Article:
MLPs for renewables would cost $1.3B over 10 years

Source: Nick Juliano, E&E reporter • Posted: Tuesday, November 19, 2013

A nonpartisan panel of congressional tax experts has determined that a bill to extend a tax break popular among fossil fuel companies to clean energy firms would cost about $1.3 billion over a decade, an aide to the bill’s sponsor said this afternoon.

The Joint Committee on Taxation delivered its score this week to Sen. Chris Coons (D-Del.), who earlier this year introduced the “Master Limited Partnerships Parity Act,” which is seen as a candidate for inclusion in a broader tax reform package.

The ability to establish MLPs — which generate tradable shares similar to traditional stock but are not subject to corporate taxes — has been available to oil, gas and mining firms since the mid-1980s and has been a widely utilized mechanism to attract private investors. Coons’ bill would allow wind, solar, efficiency and similar firms to take advantage of the same tax structure.

The taxation panel determined that extending MLP treatment to clean energy firms would cost $307 million in lost revenue over the first five years, a figure that would grow to $1.3 billion over 10 years, according to an estimate provided to Coons’ staff and shared with E&ENews PM by his spokesman, Ian Koski.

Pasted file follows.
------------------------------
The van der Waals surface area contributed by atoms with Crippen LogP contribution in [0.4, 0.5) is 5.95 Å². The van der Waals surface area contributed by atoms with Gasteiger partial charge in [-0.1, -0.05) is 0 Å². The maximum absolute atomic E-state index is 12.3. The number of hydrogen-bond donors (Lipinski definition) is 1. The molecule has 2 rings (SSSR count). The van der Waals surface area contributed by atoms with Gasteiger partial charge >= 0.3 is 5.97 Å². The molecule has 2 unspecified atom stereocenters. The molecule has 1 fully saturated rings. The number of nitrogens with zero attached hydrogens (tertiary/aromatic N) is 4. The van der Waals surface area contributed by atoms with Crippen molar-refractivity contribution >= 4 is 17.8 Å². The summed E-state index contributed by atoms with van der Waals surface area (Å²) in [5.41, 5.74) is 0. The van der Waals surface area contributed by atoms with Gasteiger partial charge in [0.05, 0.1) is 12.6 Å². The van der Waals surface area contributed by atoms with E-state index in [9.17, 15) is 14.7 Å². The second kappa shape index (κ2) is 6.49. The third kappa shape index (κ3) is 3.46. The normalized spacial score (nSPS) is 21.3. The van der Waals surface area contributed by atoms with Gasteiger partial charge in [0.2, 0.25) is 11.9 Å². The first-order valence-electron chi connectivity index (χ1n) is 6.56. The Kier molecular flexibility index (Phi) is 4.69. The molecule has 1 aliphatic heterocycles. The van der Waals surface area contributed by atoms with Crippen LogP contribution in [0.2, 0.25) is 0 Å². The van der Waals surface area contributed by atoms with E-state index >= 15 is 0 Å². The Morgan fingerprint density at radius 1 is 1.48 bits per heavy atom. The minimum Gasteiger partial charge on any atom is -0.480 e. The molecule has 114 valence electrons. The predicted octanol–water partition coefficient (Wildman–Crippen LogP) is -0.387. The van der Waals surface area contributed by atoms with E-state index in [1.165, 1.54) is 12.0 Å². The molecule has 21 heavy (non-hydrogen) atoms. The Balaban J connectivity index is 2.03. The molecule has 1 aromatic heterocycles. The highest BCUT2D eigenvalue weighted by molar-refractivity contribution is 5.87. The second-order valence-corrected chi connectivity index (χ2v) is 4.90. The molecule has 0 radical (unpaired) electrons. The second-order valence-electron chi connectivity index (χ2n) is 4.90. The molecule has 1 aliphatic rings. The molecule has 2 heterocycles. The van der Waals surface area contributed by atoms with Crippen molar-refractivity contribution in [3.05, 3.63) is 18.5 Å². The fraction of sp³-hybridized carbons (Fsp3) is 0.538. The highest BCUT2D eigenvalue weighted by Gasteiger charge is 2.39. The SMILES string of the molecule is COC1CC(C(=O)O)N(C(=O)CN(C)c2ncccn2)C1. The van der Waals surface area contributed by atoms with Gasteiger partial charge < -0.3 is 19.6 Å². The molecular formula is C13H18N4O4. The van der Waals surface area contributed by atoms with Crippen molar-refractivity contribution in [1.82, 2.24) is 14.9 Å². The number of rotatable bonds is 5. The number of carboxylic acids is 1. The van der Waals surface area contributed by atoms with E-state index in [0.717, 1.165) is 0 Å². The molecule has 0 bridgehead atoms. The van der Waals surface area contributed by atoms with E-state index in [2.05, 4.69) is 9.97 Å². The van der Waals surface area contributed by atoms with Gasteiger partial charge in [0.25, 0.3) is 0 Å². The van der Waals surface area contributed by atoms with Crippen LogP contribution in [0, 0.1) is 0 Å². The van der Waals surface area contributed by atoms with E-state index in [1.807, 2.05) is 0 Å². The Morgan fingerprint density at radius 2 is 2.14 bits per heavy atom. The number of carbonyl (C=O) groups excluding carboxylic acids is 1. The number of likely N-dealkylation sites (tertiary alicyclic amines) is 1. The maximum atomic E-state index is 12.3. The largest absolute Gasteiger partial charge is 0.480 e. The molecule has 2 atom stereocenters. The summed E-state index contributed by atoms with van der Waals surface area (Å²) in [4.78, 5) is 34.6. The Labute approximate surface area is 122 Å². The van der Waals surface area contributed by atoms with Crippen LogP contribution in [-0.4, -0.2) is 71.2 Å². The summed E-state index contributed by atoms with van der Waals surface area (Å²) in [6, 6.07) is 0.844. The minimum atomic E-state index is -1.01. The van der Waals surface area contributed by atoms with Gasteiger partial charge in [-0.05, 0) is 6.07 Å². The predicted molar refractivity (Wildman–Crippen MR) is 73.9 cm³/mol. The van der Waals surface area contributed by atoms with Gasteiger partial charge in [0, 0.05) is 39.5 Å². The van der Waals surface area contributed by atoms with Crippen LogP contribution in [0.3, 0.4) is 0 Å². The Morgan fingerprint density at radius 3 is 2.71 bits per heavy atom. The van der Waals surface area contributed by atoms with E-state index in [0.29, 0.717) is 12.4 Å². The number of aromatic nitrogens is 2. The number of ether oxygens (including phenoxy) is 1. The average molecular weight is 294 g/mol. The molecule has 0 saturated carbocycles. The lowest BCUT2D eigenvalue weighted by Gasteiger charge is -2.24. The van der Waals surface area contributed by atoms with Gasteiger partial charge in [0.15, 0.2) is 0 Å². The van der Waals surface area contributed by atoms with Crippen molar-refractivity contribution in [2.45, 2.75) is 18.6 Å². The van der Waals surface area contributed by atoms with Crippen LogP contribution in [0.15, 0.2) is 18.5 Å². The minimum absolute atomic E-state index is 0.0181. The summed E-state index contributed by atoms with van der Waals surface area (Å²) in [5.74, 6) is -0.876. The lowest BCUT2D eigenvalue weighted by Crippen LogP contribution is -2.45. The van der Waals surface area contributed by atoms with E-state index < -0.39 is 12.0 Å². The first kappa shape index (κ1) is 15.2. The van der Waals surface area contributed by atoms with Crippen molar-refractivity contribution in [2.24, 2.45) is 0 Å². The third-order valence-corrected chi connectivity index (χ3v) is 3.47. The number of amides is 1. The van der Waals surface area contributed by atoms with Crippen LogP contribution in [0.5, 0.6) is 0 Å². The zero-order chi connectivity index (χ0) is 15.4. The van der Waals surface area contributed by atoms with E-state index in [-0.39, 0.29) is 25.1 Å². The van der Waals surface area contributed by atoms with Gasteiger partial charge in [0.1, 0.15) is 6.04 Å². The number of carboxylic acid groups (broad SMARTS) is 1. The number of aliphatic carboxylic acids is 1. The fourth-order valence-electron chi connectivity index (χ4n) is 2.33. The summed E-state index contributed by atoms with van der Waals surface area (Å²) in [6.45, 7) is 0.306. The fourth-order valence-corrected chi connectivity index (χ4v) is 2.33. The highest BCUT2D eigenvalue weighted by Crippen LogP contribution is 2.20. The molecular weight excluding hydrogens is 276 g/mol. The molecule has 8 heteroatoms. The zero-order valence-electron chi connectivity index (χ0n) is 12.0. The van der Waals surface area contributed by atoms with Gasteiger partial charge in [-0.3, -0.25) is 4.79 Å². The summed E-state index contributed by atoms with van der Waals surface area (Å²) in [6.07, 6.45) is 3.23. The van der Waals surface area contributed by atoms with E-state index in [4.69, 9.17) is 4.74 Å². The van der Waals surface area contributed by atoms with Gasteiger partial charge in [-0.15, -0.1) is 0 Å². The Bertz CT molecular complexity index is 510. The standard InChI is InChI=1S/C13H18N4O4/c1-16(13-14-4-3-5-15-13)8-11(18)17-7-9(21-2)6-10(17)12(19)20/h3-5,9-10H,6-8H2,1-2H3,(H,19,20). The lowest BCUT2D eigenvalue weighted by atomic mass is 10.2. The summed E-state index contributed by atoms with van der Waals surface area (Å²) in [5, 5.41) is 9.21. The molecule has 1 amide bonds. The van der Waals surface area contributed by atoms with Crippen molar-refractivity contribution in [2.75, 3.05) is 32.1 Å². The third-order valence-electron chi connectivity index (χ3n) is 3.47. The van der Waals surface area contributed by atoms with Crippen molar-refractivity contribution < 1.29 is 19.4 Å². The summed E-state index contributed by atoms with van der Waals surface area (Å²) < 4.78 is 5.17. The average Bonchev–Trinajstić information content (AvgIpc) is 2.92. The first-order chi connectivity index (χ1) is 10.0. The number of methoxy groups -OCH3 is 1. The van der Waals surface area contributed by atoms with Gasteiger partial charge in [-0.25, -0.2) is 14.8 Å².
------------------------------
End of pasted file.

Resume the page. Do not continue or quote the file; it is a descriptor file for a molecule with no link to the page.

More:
Coons and his bipartisan co-sponsors are pleased with the cost estimate and now will look for an offsetting revenue increase or spending cut to keep the overall proposal revenue-neutral.

The bill, S. 795, has drawn a diverse cast of supporters, from a coalition of renewable energy companies to the American Petroleum Institute. Sen. Debbie Stabenow (D-Mich.), a co-sponsor of the bill who leads a Senate Finance subcommittee on energy, earlier this week said she would like to see the proposal included in tax reform.

Coons’ bill is a relative bargain compared with the cost to federal coffers of existing MLPs to fossil fuel companies, which the taxation panel estimates at about $1.5 billion per year and rising (EnergyWire, May 29).

The bill also carries a much lower price tag than the most lucrative current incentive for renewable energy producers — the production tax credit. Last year’s one-year extension of the PTC will cost about $12 billion over a decade, according to the taxation panel.

However, renewable industry lobbyists are quick to point out that the two systems cannot be directly compared. The PTC provides $23 to developers for every megawatt-hour of electricity they produce from wind and other qualified sources, whereas MLPs simply ease companies’ ability to attract private investors. Coons and most of his allies say they do not want MLPs to be seen as a replacement for the PTC.